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Hi, just signed up because we're experiencing the same thing. 1959 house, and we just refinished the hardwood last July. Lots of separating going on here.

Personally I think it has to do with the finish. The original, and subsequent refinishing were oil based, and when we got it done last July, we opted for the water based, as we didn't want the odour or the eventual yellowing.

I would assume the seperating is happening because of the water based finish, on very old, very dry hardwood (We live in a dry climate)
 
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Old 02-08-10, 10:28 AM
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Quite possibly so. Getting the flooring wet and drying it out, keeping it dry with your climate, may have contributed to it. However, as stated in earlier posts, summer may bring a difference you can appreciate.
 
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Old 02-08-10, 01:44 PM
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You're seeing the normal expansion and contraction of the wood, exacerbated by the house sitting empty for so long after finishing.

First of all, looking closely at the pics, you can see that some of the gaps are not new...there is putty clearly visible in some joints....this would have been filled during the refinishing...as the wood expands and contracts, that putty is cracking and coming out of the joint.

Secondly, the wood expands and contracts...the finish is somewhat flexible, but you will get small cracks in the finish where the finish is bridging the gaps between boards.

As I said, you're probably also seeing a little more gapping than normal due to the house being unoccupied for so long. They sanded and refinished the floors, and the floors probably looked perfect....all the gaps filled, sanded smooth. But, once the house is closed up and the temp/humidity isn't maintained, you get a "greenhouse effect." Relative humidity builds up in the home, and the flooring expands. Then, you move in, start running the hvac, maintain the temperature at a normal comfortable level, and the wood shrinks back, often leaving gaps and joint peaking.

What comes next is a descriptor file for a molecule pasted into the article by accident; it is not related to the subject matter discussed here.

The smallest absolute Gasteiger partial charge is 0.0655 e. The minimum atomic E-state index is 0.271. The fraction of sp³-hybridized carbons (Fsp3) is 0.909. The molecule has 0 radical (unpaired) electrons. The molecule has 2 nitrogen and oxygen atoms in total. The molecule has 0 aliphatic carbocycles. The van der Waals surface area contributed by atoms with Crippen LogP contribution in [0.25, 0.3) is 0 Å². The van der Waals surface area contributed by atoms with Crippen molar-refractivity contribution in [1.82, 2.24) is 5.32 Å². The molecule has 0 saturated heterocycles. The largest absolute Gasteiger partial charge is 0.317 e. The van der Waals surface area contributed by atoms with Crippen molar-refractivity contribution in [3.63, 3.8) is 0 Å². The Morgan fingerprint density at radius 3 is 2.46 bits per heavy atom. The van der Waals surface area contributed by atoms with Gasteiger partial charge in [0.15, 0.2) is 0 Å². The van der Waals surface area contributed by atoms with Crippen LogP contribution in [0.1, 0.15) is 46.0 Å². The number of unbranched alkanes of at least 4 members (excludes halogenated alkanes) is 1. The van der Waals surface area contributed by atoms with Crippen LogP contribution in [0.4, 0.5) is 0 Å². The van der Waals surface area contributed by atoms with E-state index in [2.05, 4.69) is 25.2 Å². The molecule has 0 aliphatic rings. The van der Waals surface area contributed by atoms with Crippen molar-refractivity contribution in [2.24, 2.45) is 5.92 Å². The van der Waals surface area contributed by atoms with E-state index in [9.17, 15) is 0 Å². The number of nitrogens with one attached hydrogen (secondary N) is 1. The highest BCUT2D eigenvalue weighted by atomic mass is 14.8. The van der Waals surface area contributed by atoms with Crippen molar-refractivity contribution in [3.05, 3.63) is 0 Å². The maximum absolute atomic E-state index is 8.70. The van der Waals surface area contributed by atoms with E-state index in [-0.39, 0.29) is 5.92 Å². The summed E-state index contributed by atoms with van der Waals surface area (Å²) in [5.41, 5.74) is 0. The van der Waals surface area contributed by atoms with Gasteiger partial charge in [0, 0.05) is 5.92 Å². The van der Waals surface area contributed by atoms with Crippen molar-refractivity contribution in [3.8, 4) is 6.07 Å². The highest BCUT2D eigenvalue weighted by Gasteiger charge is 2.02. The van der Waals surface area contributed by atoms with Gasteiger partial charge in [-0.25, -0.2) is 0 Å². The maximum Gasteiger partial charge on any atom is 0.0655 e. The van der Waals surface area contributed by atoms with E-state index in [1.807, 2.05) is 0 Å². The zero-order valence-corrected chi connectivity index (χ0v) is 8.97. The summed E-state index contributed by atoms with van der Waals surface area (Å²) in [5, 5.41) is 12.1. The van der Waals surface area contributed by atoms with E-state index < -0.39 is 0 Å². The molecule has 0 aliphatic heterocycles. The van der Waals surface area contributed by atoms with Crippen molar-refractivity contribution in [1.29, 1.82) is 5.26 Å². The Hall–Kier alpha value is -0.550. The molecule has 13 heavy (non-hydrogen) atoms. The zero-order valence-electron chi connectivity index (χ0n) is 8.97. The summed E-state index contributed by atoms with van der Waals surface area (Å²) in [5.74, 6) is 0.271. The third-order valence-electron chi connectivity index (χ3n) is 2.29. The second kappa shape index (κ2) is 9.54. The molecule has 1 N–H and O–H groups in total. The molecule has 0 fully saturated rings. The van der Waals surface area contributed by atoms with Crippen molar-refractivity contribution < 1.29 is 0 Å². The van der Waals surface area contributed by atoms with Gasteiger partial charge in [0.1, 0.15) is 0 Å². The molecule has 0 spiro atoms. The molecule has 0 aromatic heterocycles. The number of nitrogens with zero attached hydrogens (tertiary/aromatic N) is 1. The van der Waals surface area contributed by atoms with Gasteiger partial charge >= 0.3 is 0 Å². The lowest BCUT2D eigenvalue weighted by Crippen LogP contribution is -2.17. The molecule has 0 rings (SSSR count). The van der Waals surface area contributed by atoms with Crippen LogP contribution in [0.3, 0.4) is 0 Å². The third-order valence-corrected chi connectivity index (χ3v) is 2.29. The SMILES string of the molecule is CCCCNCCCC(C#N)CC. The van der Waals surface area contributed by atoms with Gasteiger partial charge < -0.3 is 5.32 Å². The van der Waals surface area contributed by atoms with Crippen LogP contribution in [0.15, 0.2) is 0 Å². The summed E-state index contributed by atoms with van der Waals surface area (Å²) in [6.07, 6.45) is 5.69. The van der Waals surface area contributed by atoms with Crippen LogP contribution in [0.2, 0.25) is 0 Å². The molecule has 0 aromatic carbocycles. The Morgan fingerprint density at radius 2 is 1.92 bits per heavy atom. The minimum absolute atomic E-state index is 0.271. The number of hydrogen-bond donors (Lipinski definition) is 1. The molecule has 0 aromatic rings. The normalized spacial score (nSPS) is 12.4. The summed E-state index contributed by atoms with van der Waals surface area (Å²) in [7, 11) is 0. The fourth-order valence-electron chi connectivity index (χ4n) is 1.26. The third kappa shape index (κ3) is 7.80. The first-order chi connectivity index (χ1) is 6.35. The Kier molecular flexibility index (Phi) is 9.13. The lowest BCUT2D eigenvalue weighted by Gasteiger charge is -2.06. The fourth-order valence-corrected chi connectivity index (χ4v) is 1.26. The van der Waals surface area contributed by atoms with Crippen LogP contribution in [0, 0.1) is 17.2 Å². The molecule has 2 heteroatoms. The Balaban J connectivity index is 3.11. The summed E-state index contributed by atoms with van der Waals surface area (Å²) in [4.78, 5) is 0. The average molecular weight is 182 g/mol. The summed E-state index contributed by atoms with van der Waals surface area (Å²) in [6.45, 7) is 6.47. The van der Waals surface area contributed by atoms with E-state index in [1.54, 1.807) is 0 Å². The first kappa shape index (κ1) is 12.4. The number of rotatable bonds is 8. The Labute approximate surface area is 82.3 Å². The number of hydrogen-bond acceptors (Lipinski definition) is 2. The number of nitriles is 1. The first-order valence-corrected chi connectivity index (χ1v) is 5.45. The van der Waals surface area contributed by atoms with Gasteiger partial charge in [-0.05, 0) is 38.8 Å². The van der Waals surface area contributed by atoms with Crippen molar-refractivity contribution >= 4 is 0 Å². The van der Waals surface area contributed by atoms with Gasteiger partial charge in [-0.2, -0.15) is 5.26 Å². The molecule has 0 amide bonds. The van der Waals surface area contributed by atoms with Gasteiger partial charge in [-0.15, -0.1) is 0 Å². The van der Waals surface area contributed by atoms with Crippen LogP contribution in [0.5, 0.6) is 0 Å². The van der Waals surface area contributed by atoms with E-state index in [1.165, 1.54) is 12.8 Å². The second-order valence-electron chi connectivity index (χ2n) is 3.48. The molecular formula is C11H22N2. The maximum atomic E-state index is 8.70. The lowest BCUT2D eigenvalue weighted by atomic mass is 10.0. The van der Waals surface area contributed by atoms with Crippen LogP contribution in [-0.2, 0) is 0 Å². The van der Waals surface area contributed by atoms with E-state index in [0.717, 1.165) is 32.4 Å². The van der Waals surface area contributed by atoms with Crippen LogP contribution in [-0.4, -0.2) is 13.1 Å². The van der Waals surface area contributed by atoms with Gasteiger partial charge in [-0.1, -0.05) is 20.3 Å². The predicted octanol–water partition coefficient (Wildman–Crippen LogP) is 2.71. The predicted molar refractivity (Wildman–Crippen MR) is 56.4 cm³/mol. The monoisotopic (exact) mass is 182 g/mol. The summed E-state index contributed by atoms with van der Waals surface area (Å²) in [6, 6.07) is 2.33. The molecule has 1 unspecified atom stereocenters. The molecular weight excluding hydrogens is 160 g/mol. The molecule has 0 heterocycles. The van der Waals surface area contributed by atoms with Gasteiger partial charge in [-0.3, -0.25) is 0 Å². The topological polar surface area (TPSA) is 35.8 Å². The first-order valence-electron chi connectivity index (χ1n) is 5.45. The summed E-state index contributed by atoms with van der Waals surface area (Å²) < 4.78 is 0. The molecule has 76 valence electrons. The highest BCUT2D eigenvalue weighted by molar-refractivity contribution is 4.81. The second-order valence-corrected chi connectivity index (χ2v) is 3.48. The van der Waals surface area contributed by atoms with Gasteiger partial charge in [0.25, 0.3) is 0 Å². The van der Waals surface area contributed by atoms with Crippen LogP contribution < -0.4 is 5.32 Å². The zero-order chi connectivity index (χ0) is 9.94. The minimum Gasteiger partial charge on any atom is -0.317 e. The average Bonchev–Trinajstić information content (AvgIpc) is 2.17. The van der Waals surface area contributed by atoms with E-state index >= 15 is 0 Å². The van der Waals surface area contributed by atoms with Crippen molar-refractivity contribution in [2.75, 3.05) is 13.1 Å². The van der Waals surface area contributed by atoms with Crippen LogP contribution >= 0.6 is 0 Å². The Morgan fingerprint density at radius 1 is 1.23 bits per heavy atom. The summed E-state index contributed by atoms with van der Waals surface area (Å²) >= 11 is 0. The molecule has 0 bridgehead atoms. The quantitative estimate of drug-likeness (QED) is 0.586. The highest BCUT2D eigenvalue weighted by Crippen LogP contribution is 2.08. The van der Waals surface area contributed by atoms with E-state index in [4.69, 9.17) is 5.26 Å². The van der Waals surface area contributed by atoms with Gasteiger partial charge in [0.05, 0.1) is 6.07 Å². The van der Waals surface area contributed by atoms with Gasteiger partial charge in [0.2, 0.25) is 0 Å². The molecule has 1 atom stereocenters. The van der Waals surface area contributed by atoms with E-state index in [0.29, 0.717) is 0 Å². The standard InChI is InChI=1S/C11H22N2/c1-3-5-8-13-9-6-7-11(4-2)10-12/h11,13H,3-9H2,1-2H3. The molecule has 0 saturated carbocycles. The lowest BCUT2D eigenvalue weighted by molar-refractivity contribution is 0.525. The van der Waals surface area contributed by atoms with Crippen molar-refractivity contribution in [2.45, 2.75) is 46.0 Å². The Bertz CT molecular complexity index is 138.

The bottom line is, there's not a lot to do at this point, but there is no sign of any problems with the refinish work.....it is all the normal behavior of wood. You're not likely to get rid of the gapping entirely, and you're already at the height of the heating season, but it definitely wouldn't hurt to run a humidifier to prevent further drying....hardwood should be maintained at 35-55% relative humidity anyway. As you move into the spring and summer months, you should see some improvement and some of the gaps close, and you'll see them come back again next winter. Getting a humidifier to keep moisture in the floor in the winter months will minimize the seasonal difference.
 
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Old 02-08-10, 03:30 PM
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Good to know it is normal, but a little disapointing that we can't have perfect floors 12 months a year, lol.

Thanks for the info guys.
 
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Old 02-08-10, 11:11 PM
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It is very reassuring to know exactly what is going on with the floor. I agree Tik-Tok, I was hoping they would stay perfect a lot longer than this! I will just tell myself that it adds to the character of an older house.
 
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Old 02-09-10, 06:16 PM
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Think of the opposite problem. If you didn't have the cracks in the dry winter, you could have bulging joints and cupping flooring. Not a happy thing.
 
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Old 02-11-10, 11:44 AM
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So I just thought I'd post back about my own situation. After I posted last, I went downstairs to check my furnace humidifier, and make sure I had it set high enough.

Lo' and behold the thing was unplugged. I had "temporarily" unplugged it when I switched internet service providers and had 2 different providers for a couple of weeks, and was speed testing them both. It was the closest other plug to my network area.

So I plugged it back in, and my humidity was around 7%. 3 days later, it's at 25%, and about 1/2 the separations are gone, and those that remain are only 1/2 the gap they were!

So make sure you are keeping proper care of your humidifiers in the winter months, in dry areas like mine. Definitely makes the difference.